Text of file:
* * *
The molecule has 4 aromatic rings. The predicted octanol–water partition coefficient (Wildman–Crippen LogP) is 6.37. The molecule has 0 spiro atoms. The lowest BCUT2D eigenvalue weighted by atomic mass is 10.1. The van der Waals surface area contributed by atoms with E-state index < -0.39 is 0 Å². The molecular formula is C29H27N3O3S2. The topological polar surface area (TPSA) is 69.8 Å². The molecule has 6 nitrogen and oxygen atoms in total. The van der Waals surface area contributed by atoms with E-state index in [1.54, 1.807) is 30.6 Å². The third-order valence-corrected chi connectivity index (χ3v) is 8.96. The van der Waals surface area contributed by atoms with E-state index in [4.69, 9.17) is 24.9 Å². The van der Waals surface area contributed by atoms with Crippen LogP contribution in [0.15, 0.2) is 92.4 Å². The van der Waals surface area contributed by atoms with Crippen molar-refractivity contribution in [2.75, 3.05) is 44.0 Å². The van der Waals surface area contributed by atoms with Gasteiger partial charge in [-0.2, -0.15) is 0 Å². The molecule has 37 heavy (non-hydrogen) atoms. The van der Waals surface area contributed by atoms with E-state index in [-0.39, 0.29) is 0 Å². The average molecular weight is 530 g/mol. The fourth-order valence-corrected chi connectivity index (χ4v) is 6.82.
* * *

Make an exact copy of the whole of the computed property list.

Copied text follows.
The molecule has 4 aromatic rings. The predicted octanol–water partition coefficient (Wildman–Crippen LogP) is 6.37. The molecule has 0 spiro atoms. The lowest BCUT2D eigenvalue weighted by atomic mass is 10.1. The van der Waals surface area contributed by atoms with E-state index < -0.39 is 0 Å². The molecular formula is C29H27N3O3S2. The topological polar surface area (TPSA) is 69.8 Å². The molecule has 6 nitrogen and oxygen atoms in total. The van der Waals surface area contributed by atoms with E-state index in [1.54, 1.807) is 30.6 Å². The third-order valence-corrected chi connectivity index (χ3v) is 8.96. The van der Waals surface area contributed by atoms with E-state index in [4.69, 9.17) is 24.9 Å². The van der Waals surface area contributed by atoms with Crippen LogP contribution in [0.15, 0.2) is 92.4 Å². The van der Waals surface area contributed by atoms with Crippen molar-refractivity contribution in [2.75, 3.05) is 44.0 Å². The van der Waals surface area contributed by atoms with Gasteiger partial charge in [-0.2, -0.15) is 0 Å². The molecule has 37 heavy (non-hydrogen) atoms. The van der Waals surface area contributed by atoms with E-state index in [-0.39, 0.29) is 0 Å². The average molecular weight is 530 g/mol. The fourth-order valence-corrected chi connectivity index (χ4v) is 6.82.